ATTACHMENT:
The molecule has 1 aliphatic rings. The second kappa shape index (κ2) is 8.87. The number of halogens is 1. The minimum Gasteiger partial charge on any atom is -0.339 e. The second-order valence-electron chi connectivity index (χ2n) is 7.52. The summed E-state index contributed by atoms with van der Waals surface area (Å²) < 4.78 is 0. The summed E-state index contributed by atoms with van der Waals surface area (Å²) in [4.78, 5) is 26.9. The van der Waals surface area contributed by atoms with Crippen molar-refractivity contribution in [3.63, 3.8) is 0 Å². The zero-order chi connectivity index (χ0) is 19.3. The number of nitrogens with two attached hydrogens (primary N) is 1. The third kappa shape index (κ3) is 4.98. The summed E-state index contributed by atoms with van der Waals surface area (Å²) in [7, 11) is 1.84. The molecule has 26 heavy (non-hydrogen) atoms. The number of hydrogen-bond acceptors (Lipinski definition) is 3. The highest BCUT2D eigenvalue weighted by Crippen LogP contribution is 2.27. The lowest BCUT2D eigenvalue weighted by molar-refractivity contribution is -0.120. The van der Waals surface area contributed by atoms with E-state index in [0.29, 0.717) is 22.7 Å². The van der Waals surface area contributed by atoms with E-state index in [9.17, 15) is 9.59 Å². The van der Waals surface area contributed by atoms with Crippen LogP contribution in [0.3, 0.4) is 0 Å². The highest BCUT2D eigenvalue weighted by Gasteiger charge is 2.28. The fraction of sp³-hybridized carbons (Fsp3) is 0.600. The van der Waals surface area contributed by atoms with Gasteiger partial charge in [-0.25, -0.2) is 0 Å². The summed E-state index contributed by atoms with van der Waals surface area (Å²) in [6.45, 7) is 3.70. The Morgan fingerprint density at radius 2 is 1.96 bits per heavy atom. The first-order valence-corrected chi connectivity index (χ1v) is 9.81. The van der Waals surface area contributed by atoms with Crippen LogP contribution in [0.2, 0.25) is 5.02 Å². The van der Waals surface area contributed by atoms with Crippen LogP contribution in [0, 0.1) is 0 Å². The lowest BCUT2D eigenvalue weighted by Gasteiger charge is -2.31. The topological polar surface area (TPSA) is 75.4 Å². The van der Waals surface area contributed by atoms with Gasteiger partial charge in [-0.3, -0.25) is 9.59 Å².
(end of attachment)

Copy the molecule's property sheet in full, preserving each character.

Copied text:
The molecule has 1 aliphatic rings. The second kappa shape index (κ2) is 8.87. The number of halogens is 1. The minimum Gasteiger partial charge on any atom is -0.339 e. The second-order valence-electron chi connectivity index (χ2n) is 7.52. The summed E-state index contributed by atoms with van der Waals surface area (Å²) < 4.78 is 0. The summed E-state index contributed by atoms with van der Waals surface area (Å²) in [4.78, 5) is 26.9. The van der Waals surface area contributed by atoms with Crippen molar-refractivity contribution in [3.63, 3.8) is 0 Å². The zero-order chi connectivity index (χ0) is 19.3. The number of nitrogens with two attached hydrogens (primary N) is 1. The third kappa shape index (κ3) is 4.98. The summed E-state index contributed by atoms with van der Waals surface area (Å²) in [7, 11) is 1.84. The molecule has 26 heavy (non-hydrogen) atoms. The number of hydrogen-bond acceptors (Lipinski definition) is 3. The highest BCUT2D eigenvalue weighted by Crippen LogP contribution is 2.27. The lowest BCUT2D eigenvalue weighted by molar-refractivity contribution is -0.120. The van der Waals surface area contributed by atoms with E-state index in [0.29, 0.717) is 22.7 Å². The van der Waals surface area contributed by atoms with E-state index in [9.17, 15) is 9.59 Å². The van der Waals surface area contributed by atoms with Crippen LogP contribution in [0.3, 0.4) is 0 Å². The highest BCUT2D eigenvalue weighted by Gasteiger charge is 2.28. The fraction of sp³-hybridized carbons (Fsp3) is 0.600. The van der Waals surface area contributed by atoms with Gasteiger partial charge in [-0.25, -0.2) is 0 Å². The summed E-state index contributed by atoms with van der Waals surface area (Å²) in [6.45, 7) is 3.70. The Morgan fingerprint density at radius 2 is 1.96 bits per heavy atom. The first-order valence-corrected chi connectivity index (χ1v) is 9.81. The van der Waals surface area contributed by atoms with Crippen LogP contribution in [0.2, 0.25) is 5.02 Å². The van der Waals surface area contributed by atoms with Crippen LogP contribution in [0, 0.1) is 0 Å². The lowest BCUT2D eigenvalue weighted by Gasteiger charge is -2.31. The topological polar surface area (TPSA) is 75.4 Å². The van der Waals surface area contributed by atoms with Gasteiger partial charge in [-0.3, -0.25) is 9.59 Å².